OBJECTIVE: To investigate the effects of age at castration on the subsequent behavioural response to tail docking.
STUDY DESIGN: Randomised prospective blinded experimental study.
ANIMALS: Forty-five male lambs were admitted to the study at birth.
METHODS: The lambs were allocated into two groups for castration by rubber ring at 1 (1D, n = 20) or 10 (10D, n = 25) days of age. Following castration both groups of lambs were tail-docked by rubber ring at between 26 and 34 days of age. Their behavioural responses to tail docking were recorded by video for 30 minutes before (n = 11) and 30 minutes after (n = 45) tail docking. Statistical differences were tested using anova with Mann-Whitney post-hoc testing.
RESULTS: Two data sets were removed resulting in n = 19 and = 24 at 1D and 10D, respectively. A significant increase in the incidence of active and abnormal postural behaviour was seen in both groups after tail docking. Three behaviours were significantly different (p < 0.05) between the two groups. These behaviours were rolling, standing unsteadily and the total proportion of time standing with abnormal posture. These behaviours all had greater incidence in the lambs castrated at 1D of age.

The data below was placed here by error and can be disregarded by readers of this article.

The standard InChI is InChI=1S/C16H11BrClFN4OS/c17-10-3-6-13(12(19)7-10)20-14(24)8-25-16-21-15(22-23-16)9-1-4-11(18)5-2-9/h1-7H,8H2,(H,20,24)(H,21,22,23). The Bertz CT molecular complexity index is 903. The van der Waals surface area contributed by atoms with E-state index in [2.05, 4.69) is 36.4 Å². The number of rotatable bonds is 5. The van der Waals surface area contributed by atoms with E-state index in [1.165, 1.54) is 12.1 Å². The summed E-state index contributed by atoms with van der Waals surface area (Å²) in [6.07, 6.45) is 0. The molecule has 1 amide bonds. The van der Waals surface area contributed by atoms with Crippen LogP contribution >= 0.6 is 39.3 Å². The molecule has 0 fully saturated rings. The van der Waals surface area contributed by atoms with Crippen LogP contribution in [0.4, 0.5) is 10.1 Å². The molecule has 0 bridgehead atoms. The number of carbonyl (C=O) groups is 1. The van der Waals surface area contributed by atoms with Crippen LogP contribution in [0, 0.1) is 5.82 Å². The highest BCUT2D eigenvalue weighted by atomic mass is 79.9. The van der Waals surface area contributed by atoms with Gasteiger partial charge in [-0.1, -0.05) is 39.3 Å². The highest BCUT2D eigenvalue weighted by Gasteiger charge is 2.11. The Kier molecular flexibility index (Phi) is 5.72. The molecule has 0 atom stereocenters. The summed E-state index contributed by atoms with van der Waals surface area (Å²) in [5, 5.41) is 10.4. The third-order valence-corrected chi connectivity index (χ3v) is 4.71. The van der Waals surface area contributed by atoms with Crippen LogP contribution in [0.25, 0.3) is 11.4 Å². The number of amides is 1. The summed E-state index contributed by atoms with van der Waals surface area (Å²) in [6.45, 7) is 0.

CONCLUSIONS: Lambs castrated at 1D appeared to perceive a greater intensity of pain after subsequent tail docking than lambs castrated at 10D.
CLINICAL RELEVANCE: The timing of a single noxious stimulus in young animals can affect subsequent pain perception.
- Age Factors
- Animal Husbandry
- Behavior, Animal
- Pain Measurement